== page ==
In his book Outliers, Malcolm Gladwell presents an analysis of why individuals who might have known great success fail to do so. Just as Terman concluded, Gladwell asserts that intelligence itself is not the only trait of successful people. This view is also mirrored by Angela Lee Duckworth who in 2013 gave a TED Talk on her experience as a teacher while observing that her smartest students were not necessarily those with the best results. She goes on to describe the trait that did appear to separate students, grit.
> Grit is passion and perseverance for very long-term goals. Grit is having stamina. Grit is sticking with your future, day in, day out, not just for the week, not just for the month, but for years, and working really hard to make that future a reality. Grit is living life like it’s a marathon, not a sprint.
Neither suggests that intelligence does not play a role in an individual’s success, but rather that it has a threshold. Gladwell explains that above roughly 120, additional points may not be of much help. At this point, other factors become more important determinants of how successful one will become. While some are in our control, others are not, but working hard seems to be a good start as illustrated by this Chinese proverb.
> No one who can rise before dawn 360 days a year fails to make her family rich.
Inspired by: Outliers
Reference: The New York Times
Thursday, 19 January 2017
What’s in a name
Whether or not we like to acknowledge it, how we identify ourselves plays a role in how others perceive us. But few professions suffer the same ambiguity as ‘designers’.
> The crux of the problem appears to be a side effect of using language indiscriminately; we use the word ‘design’ as both a noun and as a verb, describing both the outcome and the process.
So writes Rob Peart for AIGA. He goes on to describe the tendency of designers to call themselves ‘problem solvers’. The newly appointed creative director of Google Creative Labs, Matt Wade agrees that designers do indeed solve problems, »... but so do butchers and bakers and candlestick makers.«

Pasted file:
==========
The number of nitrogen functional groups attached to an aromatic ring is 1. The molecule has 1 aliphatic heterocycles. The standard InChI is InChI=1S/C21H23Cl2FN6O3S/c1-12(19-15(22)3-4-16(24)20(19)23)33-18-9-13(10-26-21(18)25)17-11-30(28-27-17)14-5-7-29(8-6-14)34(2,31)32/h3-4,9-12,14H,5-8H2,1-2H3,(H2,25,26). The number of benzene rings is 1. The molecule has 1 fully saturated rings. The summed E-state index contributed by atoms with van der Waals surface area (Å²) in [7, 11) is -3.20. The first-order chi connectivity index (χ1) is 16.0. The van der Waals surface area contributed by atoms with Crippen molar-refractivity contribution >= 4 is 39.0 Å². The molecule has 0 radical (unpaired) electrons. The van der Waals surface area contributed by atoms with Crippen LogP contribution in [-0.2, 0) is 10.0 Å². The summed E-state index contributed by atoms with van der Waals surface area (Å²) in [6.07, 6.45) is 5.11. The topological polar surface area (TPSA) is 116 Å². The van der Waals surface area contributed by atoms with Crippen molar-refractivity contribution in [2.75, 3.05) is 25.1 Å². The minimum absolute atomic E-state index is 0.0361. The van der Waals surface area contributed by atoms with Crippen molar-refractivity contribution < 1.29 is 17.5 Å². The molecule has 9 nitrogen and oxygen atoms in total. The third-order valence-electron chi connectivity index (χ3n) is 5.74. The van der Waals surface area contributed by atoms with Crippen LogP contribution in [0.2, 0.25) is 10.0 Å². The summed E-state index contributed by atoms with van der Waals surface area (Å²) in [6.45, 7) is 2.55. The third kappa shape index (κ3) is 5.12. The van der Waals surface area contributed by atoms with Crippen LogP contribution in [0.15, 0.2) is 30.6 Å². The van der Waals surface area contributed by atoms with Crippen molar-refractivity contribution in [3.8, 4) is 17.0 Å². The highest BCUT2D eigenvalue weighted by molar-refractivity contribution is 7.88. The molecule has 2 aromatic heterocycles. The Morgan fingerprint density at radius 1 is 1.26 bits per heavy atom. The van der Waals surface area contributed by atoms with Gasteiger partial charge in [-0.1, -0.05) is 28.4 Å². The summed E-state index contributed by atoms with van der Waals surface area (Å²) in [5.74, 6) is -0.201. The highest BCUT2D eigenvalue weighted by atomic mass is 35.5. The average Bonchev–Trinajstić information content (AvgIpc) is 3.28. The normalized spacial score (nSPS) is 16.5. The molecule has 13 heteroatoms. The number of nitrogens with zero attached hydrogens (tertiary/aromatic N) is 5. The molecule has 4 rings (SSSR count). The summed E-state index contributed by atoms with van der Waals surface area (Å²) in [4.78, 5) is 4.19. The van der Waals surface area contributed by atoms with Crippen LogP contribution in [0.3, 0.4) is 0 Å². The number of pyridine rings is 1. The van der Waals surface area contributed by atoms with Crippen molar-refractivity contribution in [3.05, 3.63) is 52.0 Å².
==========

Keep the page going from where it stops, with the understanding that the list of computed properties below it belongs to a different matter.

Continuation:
Today, design thinking is penetrating every industry and the definition of design has become so broad that in essence, everyone is a designer. Perhaps this simply makes a case for definitions informed by the product of our labour, rather than our process.
Inspired by: Eye on Design
Friday, 20 January 2017
Putting something back into the world
When Steven Levy interviewed Steve Jobs for Rolling Stone about his new project the Macintosh, the young entrepreneur reflected;
> You know, we don’t grow most of the food we eat. We wear clothes other people make. We speak a language that other people developed. We use a mathematics that other people evolved... I mean, we’re constantly taking things. It’s a wonderful, ecstatic feeling to create something that puts it back in the pool of human experience and knowledge.
The irony of this is that the Macintosh borrowed heavily from technology developed by Xerox PARC and Apple’s own Lisa. Nevertheless, Jobs and the Macintosh team were putting something back into the world because they understood that »real artists ship«. The PARC engineers, on the other hand, saw their ideas and academic papers as products so the Alto would never make the dent that the Macintosh did. By creating a product for the people, Jobs and his team increased the reach of the ideas imagined by arguably more capable people. They did the same years later when the iPhone was revealed to market. Apple did not invent the multi-touch interface, they popularised it. The lesson we can take from this is that no matter how great an idea, it is unlikely to matter until it is released upon the world. We can not succumb to self-censorship, but rather, we must allow the people to assess the validity of an idea.
Inspired by: Insanely Great